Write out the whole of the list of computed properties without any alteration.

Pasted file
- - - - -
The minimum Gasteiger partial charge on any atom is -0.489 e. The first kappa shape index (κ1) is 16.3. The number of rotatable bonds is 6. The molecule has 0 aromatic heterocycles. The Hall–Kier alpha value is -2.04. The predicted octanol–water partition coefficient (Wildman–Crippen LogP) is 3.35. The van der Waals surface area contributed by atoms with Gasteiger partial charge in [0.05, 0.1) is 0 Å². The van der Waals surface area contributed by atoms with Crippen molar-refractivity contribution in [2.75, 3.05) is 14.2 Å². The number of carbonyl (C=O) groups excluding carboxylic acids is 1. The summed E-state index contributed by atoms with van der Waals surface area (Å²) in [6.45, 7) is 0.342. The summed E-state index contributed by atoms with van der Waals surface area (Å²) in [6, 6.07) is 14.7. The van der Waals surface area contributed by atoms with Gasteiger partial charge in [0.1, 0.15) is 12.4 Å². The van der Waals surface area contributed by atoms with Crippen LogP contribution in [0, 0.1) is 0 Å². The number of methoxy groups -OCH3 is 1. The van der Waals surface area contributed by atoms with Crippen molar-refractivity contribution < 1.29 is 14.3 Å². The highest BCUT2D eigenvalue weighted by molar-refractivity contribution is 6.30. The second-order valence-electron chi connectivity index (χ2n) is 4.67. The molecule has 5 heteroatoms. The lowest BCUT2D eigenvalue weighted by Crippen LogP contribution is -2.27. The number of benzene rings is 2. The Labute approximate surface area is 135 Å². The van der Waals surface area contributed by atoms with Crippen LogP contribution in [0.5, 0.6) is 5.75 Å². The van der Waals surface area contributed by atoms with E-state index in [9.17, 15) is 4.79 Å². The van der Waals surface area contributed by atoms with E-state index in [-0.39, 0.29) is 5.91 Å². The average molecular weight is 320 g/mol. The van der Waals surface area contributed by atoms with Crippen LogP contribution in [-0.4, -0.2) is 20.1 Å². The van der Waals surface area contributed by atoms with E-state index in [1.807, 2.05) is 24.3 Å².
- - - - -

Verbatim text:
The minimum Gasteiger partial charge on any atom is -0.489 e. The first kappa shape index (κ1) is 16.3. The number of rotatable bonds is 6. The molecule has 0 aromatic heterocycles. The Hall–Kier alpha value is -2.04. The predicted octanol–water partition coefficient (Wildman–Crippen LogP) is 3.35. The van der Waals surface area contributed by atoms with Gasteiger partial charge in [0.05, 0.1) is 0 Å². The van der Waals surface area contributed by atoms with Crippen molar-refractivity contribution in [2.75, 3.05) is 14.2 Å². The number of carbonyl (C=O) groups excluding carboxylic acids is 1. The summed E-state index contributed by atoms with van der Waals surface area (Å²) in [6.45, 7) is 0.342. The summed E-state index contributed by atoms with van der Waals surface area (Å²) in [6, 6.07) is 14.7. The van der Waals surface area contributed by atoms with Gasteiger partial charge in [0.1, 0.15) is 12.4 Å². The van der Waals surface area contributed by atoms with Crippen LogP contribution in [0, 0.1) is 0 Å². The number of methoxy groups -OCH3 is 1. The van der Waals surface area contributed by atoms with Crippen molar-refractivity contribution < 1.29 is 14.3 Å². The highest BCUT2D eigenvalue weighted by molar-refractivity contribution is 6.30. The second-order valence-electron chi connectivity index (χ2n) is 4.67. The molecule has 5 heteroatoms. The lowest BCUT2D eigenvalue weighted by Crippen LogP contribution is -2.27. The number of benzene rings is 2. The Labute approximate surface area is 135 Å². The van der Waals surface area contributed by atoms with Crippen LogP contribution in [0.5, 0.6) is 5.75 Å². The van der Waals surface area contributed by atoms with E-state index in [9.17, 15) is 4.79 Å². The van der Waals surface area contributed by atoms with E-state index in [-0.39, 0.29) is 5.91 Å². The average molecular weight is 320 g/mol. The van der Waals surface area contributed by atoms with Crippen LogP contribution in [-0.4, -0.2) is 20.1 Å². The van der Waals surface area contributed by atoms with E-state index in [1.807, 2.05) is 24.3 Å².